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Financial Services Law Insights and Observations

Massachusetts announces consent judgment against debt-collection company

State Issues State Attorney General Enforcement Massachusetts Debt Collection

State Issues

On August 31, the Massachusetts attorney general announced a “first-of-its-kind” consent judgment against a Massachusetts-based debt-settlement company and its chief operating officer for allegedly violating the Massachusetts Consumer Protection Act, among other things. The consent judgment settled a lawsuit in which the AG alleged that the company charged inflated and premature fees, knowingly and regularly enrolled consumers who were not able to benefit from its program, and failed to communicate the harms that consumers could encounter after enrolling in its program. According to the AG, the company “directed consumers to stop paying their debts and to stop communicating with creditors, and to instead make payments into a dedicated ‘savings’ account administered by [a] payment processor.” The AG also alleged the company “engaged in the unauthorized practice of law by continuing to represent consumers after they were sued in relation to an enrolled debt.” Under the terms of the AG’s consent order, the company is required to pay $1 million to the Commonwealth.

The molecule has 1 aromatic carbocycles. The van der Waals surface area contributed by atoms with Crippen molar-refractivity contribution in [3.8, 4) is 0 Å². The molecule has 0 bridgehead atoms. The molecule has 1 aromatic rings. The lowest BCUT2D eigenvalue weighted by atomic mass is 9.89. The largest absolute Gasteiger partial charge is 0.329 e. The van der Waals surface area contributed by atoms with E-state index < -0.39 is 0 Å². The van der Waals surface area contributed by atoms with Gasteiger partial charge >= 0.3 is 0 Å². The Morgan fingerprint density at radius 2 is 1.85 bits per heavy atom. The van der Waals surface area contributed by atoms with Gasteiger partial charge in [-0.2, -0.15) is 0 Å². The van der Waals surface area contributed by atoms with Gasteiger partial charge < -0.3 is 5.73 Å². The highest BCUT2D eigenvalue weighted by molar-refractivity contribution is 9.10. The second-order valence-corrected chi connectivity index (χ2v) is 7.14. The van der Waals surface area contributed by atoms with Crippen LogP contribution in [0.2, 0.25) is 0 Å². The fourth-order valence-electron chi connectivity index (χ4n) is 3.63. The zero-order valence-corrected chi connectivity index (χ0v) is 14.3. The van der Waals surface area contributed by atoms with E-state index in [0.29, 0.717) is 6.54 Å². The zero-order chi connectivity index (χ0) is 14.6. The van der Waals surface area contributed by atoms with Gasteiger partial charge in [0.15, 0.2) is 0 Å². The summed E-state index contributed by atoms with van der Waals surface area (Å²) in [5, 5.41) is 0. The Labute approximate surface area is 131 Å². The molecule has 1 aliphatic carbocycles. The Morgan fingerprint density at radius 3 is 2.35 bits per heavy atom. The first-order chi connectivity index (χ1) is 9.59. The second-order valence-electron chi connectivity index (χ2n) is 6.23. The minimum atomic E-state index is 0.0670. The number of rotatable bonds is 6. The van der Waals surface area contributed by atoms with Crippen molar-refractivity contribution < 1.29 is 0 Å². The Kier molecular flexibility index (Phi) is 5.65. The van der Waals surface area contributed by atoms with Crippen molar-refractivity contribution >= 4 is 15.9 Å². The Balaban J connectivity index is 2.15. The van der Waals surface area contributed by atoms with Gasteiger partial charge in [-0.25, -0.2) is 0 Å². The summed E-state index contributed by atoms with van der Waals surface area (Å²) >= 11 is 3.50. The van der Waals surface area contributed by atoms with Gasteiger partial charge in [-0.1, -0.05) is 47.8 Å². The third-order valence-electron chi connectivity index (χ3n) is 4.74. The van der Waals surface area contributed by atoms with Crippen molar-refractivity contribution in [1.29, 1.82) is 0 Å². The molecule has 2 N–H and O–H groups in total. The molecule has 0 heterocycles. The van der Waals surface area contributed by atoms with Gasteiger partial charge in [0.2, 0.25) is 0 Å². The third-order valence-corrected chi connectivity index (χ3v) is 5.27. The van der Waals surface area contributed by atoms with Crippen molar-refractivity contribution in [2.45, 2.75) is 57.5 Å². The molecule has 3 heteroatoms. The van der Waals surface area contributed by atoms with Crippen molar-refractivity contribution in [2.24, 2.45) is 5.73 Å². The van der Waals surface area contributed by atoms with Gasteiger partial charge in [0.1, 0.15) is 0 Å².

As previously covered by InfoBytes, in May, the CFPB announced a settlement with the same company for allegedly violating the Telemarketing Sales Rule and the Consumer Financial Protection Act.